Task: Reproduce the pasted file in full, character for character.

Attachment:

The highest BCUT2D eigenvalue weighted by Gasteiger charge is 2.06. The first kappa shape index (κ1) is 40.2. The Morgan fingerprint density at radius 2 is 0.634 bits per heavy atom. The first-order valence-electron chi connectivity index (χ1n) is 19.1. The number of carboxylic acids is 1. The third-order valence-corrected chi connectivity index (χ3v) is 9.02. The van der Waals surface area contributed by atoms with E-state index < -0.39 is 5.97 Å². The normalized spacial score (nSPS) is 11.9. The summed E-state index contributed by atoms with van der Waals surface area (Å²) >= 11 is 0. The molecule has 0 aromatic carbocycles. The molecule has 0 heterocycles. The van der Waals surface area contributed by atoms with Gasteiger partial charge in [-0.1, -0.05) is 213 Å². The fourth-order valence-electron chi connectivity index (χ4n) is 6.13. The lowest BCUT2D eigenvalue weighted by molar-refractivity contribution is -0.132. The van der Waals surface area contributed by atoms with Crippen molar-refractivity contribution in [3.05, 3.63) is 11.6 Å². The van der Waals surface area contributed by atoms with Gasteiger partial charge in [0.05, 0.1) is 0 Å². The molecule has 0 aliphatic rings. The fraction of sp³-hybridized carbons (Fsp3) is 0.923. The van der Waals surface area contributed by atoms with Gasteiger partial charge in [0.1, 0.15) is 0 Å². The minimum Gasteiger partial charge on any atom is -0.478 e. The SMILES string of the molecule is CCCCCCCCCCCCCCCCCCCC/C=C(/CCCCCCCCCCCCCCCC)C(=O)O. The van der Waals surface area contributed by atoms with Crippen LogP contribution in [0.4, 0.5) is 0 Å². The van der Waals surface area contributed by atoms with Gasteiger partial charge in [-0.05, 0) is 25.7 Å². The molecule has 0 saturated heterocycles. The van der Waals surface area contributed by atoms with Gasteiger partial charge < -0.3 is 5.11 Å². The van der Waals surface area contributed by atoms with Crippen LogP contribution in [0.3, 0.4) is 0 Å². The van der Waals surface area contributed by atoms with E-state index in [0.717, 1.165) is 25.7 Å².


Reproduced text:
The highest BCUT2D eigenvalue weighted by Gasteiger charge is 2.06. The first kappa shape index (κ1) is 40.2. The Morgan fingerprint density at radius 2 is 0.634 bits per heavy atom. The first-order valence-electron chi connectivity index (χ1n) is 19.1. The number of carboxylic acids is 1. The third-order valence-corrected chi connectivity index (χ3v) is 9.02. The van der Waals surface area contributed by atoms with E-state index < -0.39 is 5.97 Å². The normalized spacial score (nSPS) is 11.9. The summed E-state index contributed by atoms with van der Waals surface area (Å²) >= 11 is 0. The molecule has 0 aromatic carbocycles. The molecule has 0 heterocycles. The van der Waals surface area contributed by atoms with Gasteiger partial charge in [-0.1, -0.05) is 213 Å². The fourth-order valence-electron chi connectivity index (χ4n) is 6.13. The lowest BCUT2D eigenvalue weighted by molar-refractivity contribution is -0.132. The van der Waals surface area contributed by atoms with Crippen molar-refractivity contribution in [3.05, 3.63) is 11.6 Å². The van der Waals surface area contributed by atoms with Gasteiger partial charge in [0.05, 0.1) is 0 Å². The molecule has 0 aliphatic rings. The fraction of sp³-hybridized carbons (Fsp3) is 0.923. The van der Waals surface area contributed by atoms with Gasteiger partial charge in [0.1, 0.15) is 0 Å². The minimum Gasteiger partial charge on any atom is -0.478 e. The SMILES string of the molecule is CCCCCCCCCCCCCCCCCCCC/C=C(/CCCCCCCCCCCCCCCC)C(=O)O. The van der Waals surface area contributed by atoms with Crippen LogP contribution in [0.4, 0.5) is 0 Å². The van der Waals surface area contributed by atoms with Gasteiger partial charge in [-0.05, 0) is 25.7 Å². The molecule has 0 saturated heterocycles. The van der Waals surface area contributed by atoms with Gasteiger partial charge < -0.3 is 5.11 Å². The van der Waals surface area contributed by atoms with Crippen LogP contribution in [0.3, 0.4) is 0 Å². The van der Waals surface area contributed by atoms with E-state index in [0.717, 1.165) is 25.7 Å².